Welcome back to The Rainmaker, a private email about money, power, fame, and, most of all, the law.
In this week’s edition, big news about a remarkable court case that delves into sex addiction and explores the collapse of Netflix’s House of Cards in the wake of the Kevin Spacey scandal—including what producers really knew and the Netflix deal that allowed the show to return for that underwhelming sixth season.
On the Docket
Disney on Defense: The Walt Disney Co., usually the aggressor in copyright enforcement cases, will be a defendant at a potentially mind-blowing trial on Oct. 27. The showdown revolves around...
Can’t see the full story?
You’re receiving the free version of The Rainmaker at . For full access to Puck, and to each of my colleagues, you can subscribe here.
The production company behind Netflix’s “House of Cards” is claiming that Spacey’s alleged sex addiction should have triggered its insurance policy. But Lloyd’s of London suggests the studio knew all about his “condition”—and lied about it from the start.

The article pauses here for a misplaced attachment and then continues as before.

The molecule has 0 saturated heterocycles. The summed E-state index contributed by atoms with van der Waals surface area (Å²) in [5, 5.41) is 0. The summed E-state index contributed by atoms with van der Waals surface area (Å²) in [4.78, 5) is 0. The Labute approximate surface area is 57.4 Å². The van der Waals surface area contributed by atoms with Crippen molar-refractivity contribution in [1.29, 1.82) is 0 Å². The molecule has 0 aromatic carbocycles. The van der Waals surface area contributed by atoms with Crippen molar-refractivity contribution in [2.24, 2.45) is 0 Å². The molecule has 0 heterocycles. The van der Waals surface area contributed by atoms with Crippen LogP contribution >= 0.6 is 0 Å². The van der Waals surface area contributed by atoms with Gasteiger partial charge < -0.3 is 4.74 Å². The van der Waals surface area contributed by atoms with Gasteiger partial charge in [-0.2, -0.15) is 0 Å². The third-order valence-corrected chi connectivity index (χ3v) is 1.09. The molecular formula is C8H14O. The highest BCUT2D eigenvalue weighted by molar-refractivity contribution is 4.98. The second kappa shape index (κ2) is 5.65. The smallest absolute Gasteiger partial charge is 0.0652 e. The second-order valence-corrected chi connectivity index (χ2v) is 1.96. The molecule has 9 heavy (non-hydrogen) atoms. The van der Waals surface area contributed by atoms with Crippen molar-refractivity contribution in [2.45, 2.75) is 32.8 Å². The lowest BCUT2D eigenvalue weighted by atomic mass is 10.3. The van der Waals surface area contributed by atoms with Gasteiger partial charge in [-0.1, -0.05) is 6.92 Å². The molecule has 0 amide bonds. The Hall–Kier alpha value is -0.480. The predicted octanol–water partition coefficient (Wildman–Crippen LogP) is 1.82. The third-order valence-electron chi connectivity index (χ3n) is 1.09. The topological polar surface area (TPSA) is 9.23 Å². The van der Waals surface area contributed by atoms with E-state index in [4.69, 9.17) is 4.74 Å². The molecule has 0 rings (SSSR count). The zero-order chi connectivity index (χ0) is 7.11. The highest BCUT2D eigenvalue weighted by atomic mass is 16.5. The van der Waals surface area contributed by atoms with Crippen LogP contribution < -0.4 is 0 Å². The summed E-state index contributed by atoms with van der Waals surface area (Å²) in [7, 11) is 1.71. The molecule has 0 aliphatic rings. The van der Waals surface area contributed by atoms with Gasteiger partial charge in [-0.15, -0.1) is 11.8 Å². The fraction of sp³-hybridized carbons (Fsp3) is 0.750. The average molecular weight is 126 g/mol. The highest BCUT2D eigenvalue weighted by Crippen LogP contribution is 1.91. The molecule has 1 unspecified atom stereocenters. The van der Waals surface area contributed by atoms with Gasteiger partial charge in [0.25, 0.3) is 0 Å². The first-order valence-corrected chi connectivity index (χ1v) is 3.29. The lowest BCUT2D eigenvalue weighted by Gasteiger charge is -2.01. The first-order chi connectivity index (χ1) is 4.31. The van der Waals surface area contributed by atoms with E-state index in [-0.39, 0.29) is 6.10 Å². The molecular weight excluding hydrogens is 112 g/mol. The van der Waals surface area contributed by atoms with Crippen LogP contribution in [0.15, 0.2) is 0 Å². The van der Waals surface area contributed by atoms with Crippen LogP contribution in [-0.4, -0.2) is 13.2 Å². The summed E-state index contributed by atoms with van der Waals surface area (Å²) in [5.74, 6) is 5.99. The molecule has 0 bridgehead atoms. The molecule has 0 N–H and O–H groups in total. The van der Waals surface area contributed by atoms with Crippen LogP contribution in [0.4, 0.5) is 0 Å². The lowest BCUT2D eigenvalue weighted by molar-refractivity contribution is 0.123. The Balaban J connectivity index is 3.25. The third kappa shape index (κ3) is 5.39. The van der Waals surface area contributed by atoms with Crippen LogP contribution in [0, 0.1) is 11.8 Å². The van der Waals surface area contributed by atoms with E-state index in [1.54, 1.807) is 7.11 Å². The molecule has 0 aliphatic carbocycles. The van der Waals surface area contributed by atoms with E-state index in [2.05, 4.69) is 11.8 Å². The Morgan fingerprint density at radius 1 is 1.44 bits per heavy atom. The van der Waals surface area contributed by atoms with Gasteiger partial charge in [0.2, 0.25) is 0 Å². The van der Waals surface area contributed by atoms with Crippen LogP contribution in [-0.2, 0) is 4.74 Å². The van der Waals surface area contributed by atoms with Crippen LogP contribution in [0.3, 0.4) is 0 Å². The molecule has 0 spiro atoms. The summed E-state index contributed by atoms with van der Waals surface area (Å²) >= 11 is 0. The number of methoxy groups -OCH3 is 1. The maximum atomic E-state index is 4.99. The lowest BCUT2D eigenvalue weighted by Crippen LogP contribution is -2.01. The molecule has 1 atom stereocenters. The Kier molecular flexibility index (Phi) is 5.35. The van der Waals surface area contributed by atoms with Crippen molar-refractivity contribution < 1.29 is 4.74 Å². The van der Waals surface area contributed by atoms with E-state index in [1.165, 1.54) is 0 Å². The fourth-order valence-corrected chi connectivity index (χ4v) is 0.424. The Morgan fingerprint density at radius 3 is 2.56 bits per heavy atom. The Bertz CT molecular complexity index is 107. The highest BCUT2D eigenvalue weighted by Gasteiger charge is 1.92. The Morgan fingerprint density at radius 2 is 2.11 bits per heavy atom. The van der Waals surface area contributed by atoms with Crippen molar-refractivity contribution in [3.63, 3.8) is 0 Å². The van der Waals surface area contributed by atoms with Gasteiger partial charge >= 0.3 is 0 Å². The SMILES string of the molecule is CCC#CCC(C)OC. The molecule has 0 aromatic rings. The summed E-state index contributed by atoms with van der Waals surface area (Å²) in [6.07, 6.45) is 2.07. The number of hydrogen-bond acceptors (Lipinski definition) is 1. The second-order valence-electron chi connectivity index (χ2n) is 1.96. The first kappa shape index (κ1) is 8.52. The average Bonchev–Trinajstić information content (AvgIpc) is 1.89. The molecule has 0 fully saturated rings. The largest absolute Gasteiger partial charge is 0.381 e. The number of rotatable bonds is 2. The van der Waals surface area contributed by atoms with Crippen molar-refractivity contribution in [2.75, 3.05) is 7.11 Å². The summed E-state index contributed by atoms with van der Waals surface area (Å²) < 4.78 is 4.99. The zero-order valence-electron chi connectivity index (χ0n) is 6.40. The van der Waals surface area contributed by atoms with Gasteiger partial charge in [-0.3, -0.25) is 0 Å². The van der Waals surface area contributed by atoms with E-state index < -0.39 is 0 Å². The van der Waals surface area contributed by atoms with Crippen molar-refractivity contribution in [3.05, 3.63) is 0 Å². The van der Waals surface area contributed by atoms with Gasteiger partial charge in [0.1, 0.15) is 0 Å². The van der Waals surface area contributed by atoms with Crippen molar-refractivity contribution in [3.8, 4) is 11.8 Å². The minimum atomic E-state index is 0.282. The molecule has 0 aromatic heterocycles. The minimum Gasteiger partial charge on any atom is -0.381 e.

Is “sex addiction” a debilitating sickness, a preexisting condition, or an excuse for sleazy men? That’s the $50 million question at the heart of a novel lawsuit concerning Kevin Spacey’s behavior while filming House of Cards. Spacey, of course, was infamously fired from the hit Netflix series in 2017 after multiple men accused him of sexual misconduct. During the ordeal, he...
You received this email because you signed up to receive emails from Puck, or as part of your Puck account associated with . To stop receiving this newsletter and/or manage all your email preferences, click here.
Puck is published by Heat Media LLC. 227 W 17th St New York, NY 10011.